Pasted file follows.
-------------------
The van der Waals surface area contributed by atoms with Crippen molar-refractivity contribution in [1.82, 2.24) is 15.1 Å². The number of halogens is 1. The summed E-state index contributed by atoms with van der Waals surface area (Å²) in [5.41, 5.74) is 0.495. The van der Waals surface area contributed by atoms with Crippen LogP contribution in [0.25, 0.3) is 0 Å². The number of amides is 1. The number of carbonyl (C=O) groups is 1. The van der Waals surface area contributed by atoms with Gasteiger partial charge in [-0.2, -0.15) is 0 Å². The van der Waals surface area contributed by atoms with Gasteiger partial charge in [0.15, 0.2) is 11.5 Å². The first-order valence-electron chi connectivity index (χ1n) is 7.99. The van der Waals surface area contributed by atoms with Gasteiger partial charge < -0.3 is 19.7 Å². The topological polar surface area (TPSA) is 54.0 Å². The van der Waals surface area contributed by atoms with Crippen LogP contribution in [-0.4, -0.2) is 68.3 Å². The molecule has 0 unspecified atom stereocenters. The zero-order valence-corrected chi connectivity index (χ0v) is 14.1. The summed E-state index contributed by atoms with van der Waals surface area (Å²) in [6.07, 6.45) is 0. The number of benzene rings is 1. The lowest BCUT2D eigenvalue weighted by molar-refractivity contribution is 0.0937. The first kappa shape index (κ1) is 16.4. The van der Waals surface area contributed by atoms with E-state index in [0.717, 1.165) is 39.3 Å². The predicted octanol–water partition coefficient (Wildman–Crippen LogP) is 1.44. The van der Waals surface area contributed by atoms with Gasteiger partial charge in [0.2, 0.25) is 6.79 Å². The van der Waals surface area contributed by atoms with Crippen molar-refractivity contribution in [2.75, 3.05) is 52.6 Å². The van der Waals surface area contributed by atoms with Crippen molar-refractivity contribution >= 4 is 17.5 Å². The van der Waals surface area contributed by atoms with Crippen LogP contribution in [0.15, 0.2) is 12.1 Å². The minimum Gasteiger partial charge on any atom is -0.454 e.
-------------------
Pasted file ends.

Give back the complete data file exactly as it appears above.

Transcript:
The van der Waals surface area contributed by atoms with Crippen molar-refractivity contribution in [1.82, 2.24) is 15.1 Å². The number of halogens is 1. The summed E-state index contributed by atoms with van der Waals surface area (Å²) in [5.41, 5.74) is 0.495. The van der Waals surface area contributed by atoms with Crippen LogP contribution in [0.25, 0.3) is 0 Å². The number of amides is 1. The number of carbonyl (C=O) groups is 1. The van der Waals surface area contributed by atoms with Gasteiger partial charge in [-0.2, -0.15) is 0 Å². The van der Waals surface area contributed by atoms with Gasteiger partial charge in [0.15, 0.2) is 11.5 Å². The first-order valence-electron chi connectivity index (χ1n) is 7.99. The van der Waals surface area contributed by atoms with Gasteiger partial charge < -0.3 is 19.7 Å². The topological polar surface area (TPSA) is 54.0 Å². The van der Waals surface area contributed by atoms with Crippen LogP contribution in [-0.4, -0.2) is 68.3 Å². The molecule has 0 unspecified atom stereocenters. The zero-order valence-corrected chi connectivity index (χ0v) is 14.1. The summed E-state index contributed by atoms with van der Waals surface area (Å²) in [6.07, 6.45) is 0. The number of benzene rings is 1. The lowest BCUT2D eigenvalue weighted by molar-refractivity contribution is 0.0937. The first kappa shape index (κ1) is 16.4. The van der Waals surface area contributed by atoms with E-state index in [0.717, 1.165) is 39.3 Å². The predicted octanol–water partition coefficient (Wildman–Crippen LogP) is 1.44. The van der Waals surface area contributed by atoms with Gasteiger partial charge in [0.2, 0.25) is 6.79 Å². The van der Waals surface area contributed by atoms with Crippen molar-refractivity contribution in [2.75, 3.05) is 52.6 Å². The van der Waals surface area contributed by atoms with Crippen molar-refractivity contribution >= 4 is 17.5 Å². The van der Waals surface area contributed by atoms with Crippen LogP contribution in [0.15, 0.2) is 12.1 Å². The minimum Gasteiger partial charge on any atom is -0.454 e.